- Experience – observation and experience in our own lives. A person may believe they have experienced God in some way. This may be a quite overwhelming experience (e.g. the healing of Barry Dyck) that almost forces someone to believe. Negative experience (e.g. unanswered prayer) may lead someone towards unbelief.
- Testimony – a person may be convinced by the experience of others. This is in a sense a combination of #1 and #2.
- Intuition – it may seem right or obvious to someone that God exists, or doesn’t. They may not be able to articulate a reason, but may have some logical argument.
- Evidence – a person may look at the world and conclude that the best or only way to explain what they observe is that God exists, or doesn’t.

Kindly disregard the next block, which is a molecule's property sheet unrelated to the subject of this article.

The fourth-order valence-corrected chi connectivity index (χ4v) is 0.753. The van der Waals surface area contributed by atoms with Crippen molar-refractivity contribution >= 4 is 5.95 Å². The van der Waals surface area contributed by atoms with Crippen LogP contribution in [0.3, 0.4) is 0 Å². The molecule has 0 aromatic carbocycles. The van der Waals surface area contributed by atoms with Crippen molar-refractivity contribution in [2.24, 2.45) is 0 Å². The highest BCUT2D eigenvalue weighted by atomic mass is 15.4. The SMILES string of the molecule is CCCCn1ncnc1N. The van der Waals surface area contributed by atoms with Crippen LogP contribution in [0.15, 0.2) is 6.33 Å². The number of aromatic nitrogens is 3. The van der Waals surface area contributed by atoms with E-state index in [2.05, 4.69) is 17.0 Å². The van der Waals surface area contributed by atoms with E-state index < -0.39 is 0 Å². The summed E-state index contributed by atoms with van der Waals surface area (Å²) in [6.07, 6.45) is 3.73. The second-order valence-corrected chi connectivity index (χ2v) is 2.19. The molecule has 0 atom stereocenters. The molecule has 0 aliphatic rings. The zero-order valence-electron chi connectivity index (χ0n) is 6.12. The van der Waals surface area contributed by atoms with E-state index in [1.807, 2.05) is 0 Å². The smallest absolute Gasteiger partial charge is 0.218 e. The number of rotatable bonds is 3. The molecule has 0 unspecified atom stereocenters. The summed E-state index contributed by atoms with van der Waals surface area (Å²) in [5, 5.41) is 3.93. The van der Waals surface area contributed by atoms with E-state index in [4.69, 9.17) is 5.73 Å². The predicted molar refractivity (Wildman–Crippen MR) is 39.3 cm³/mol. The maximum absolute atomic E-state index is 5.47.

Which of these ways of believing (or disbelieving) are intuitive rather than analytical? Does this make them irrational? And wrong?? Or are they quite reasonable bases for belief?
Analytical, intuitive and God
Analytical thinking is more likely to lead to unbelief. Or does it?
This suggests (to some) that religious belief doesn’t stand up to rational scrutiny.
However other studies indicate that analytical thinking increases doubt. That is, believers are less likely to believe and unbelievers are less likely to disbelieve. The more we ponder and self-question, the easier it is to doubt any conclusion, whether theism or atheism.
This isn’t entirely unexpected. Intuitive thinking has evolved, it is said, because some questions are too complex to be resolved by analytical thinking, which is more likely to make us tired and confused if we don’t have sufficient information. Ethical and religious questions may therefore be more likely to be answered by intuitive thinking, and employing only analytical thinking may lead to uncertainty.